I guess the fact that the crown prince is repeatedly shown being murdered in the arched, gold “court area” is meant to remind us that no, The Pretender is definitely not him – resurrected or not (the libretto is rather vague on how the crown prince might’ve escaped). Just in case we thought otherwise. Don’t flatter yourselves, the production has not an ounce of strangeness to it. We’re still firmly ensconced in a reality where you can’t even begin to consider such things.
Musically the most memorable bit was the peaceful part that almost reached a medieval feel where Pimen the chronicler monk is talking about how he wants to preserve history so that what has happened – in which he includes prophecies and rumours – is not lost to future generations. Wagnerian bass Ain Anger as Pimen was for me the most touchingly lyrical presence in the whole peace.
Not to say that Terfel in the title role wasn’t good. He sang with sesitivity and his voice feels good to the ear in this role but dramatically he was more Lear than Godunov. His interaction with Ben Knight as Godunov’s son Fyodor was excellent.
The rogue-ish monks Varlaam and Missail were very entertaining but – again – in a Western OTT way. Listen how Kuznecov sings the drinking song in a Gergiev-led version; there’s a certain impishness with a tinge of fairytale to it. When I heard this I was immediately transported to Gogol’s world. With Tomlinson it was a lot of fun but Viy didn’t come to mind even for a moment.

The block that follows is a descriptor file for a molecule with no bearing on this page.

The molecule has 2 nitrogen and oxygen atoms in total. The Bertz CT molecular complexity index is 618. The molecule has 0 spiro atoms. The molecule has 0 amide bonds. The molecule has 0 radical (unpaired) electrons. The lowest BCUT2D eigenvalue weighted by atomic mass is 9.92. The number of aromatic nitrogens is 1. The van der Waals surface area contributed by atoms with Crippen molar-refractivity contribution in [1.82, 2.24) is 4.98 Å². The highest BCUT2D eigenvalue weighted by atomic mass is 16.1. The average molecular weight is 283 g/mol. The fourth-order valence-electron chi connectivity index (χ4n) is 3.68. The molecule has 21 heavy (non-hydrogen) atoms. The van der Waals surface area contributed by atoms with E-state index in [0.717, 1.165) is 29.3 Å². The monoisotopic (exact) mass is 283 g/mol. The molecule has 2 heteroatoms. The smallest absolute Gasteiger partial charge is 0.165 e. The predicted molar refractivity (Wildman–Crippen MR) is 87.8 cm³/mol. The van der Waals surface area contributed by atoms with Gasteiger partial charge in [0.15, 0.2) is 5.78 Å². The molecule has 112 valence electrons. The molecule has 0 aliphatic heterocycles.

There is a debate as to where the best seats are for different types of opera but I think the first few rows in the gods are always a very good to decent bet. In this case I was sitting centrally and still the Coronation Scene could best be described as noisy: the chorus was loud, the bells were loud, the orchestra took it up 3-4 notches. I’m surprised we were spared sirens and airplanes taking off. I know it’s supposed to be loud, but I couldn’t discern any rhyme or reason.
I dozed off through most of what happens once the Pretender escapes the border patrol to Lithuania but (likewise) came back to life for Godunov’s elaborate dying scene. I’ve since given it another listen at home and I think I’d’ve liked it better had I known it a bit more. Some other time, then – with a Russian cast/conductor.
Yours truly’s purse has taken a heavy hit today as these two fine opera purveyors have decided to start their General Sale on the same day. Luckily Wigmore Hall’s is on 5 February (whew). Here’s what I got:
London Handel Fest
Ariodante – my demands are few: Dopo notte and a good Polinesso. Let’s hope so!
Maria Ostroukhova recital – anyone who includes La bocca vaga in their recital has my attention.
Berenice – “She (Berenice) has her sights on the Macedonian prince Demetrio. But he loves Berenice’s sister Selene,” – my hope is we’ll get a nice mezzo-countertenor duet out of this. In any case, looking forward to Michal Czerniawski.
Elpidia (pasticcio) – Opera Settecento returns with some of our local faves
Alexander Balus was so overpriced I had to let it go. The prices seemed high in general, but the festival offers discounts for booking 3+ events.
After discovering Dido and Aeneas thanks to thadieu’s recent Anna Caterina Antonacci obsession 😉 I thought I’d relax with a bit of funeral music by Purcell. At the tail end of the performance I found another1 great duet (from
Purcell Weldon’s The Tempest) that showcases the lower voice:
It’s not often that the lower voice springs out in a duet but here we have the wonderful opportunity to hear just that (without inconveniencing the soprano either). Great job all!